Site Value Should Rule on Setting Rates
Letter to the Editor – The Post (W.A)
Re your report, ” ‘Wrong’ rates ping home builder” (POST 15/8). Gill Vivian is absolutely right when she says she is being penalised for helping to improve her suburb, and that the system is wrong.
The alternative is however much simpler and more obvious than Cottesloe mayor Morgan seems to suggest.
Instead of basing the rate on the gross rental value, it should be based on the unimproved value of the land or “site value”, which is only determined by the location of the property.
While the value of improvements are created by the land owner, site values are created by the community and depend on closeness to schools, government services, economic and social activity and so on.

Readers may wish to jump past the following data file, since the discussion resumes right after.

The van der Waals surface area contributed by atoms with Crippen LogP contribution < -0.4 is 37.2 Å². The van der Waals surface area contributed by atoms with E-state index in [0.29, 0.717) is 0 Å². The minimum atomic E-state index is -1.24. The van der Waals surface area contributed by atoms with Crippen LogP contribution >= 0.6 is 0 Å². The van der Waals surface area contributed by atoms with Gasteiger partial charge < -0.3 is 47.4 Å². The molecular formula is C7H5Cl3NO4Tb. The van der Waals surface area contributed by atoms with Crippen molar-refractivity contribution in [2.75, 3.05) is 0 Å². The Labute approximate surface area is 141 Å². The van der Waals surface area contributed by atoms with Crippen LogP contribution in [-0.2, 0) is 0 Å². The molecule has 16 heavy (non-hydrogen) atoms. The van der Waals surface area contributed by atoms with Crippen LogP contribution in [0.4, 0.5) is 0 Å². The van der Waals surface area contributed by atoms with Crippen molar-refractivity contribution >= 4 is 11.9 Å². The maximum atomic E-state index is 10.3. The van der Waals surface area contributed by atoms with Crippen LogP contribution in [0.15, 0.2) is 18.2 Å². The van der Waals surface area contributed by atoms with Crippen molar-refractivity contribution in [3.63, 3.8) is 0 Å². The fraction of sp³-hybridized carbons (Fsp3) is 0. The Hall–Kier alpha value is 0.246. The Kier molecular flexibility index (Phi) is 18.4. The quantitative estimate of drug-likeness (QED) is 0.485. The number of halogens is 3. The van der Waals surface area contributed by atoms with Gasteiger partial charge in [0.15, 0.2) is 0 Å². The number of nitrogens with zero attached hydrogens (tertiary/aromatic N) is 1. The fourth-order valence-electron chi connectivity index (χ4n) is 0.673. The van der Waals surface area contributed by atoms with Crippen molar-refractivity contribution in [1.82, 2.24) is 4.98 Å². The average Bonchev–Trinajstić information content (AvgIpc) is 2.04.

Taxing improvements naturally causes a decrease in improvements and an increase in house rents.
Site value taxation, however, is the only tax that has no negative effect on the economy because the supply in land is fixed; this has been acknowledged by all economists since Adam Smith.
On the contrary, site value taxation heavily encourages land owners to use land productively and discourages property speculation (which bring about housing booms and busts, one of the main causes of the global economic crisis).
Shifting rates from the gross rental value to the site value would therefore increase the supply and lower the prices of accommodation.
It would thus benefit people with the lowest incomes the most. Taxing land and natural resources in replacement of taxing useful economic activity should be a policy of higher governments too.
More information on this topic can be found on http://www.prosper.org.au.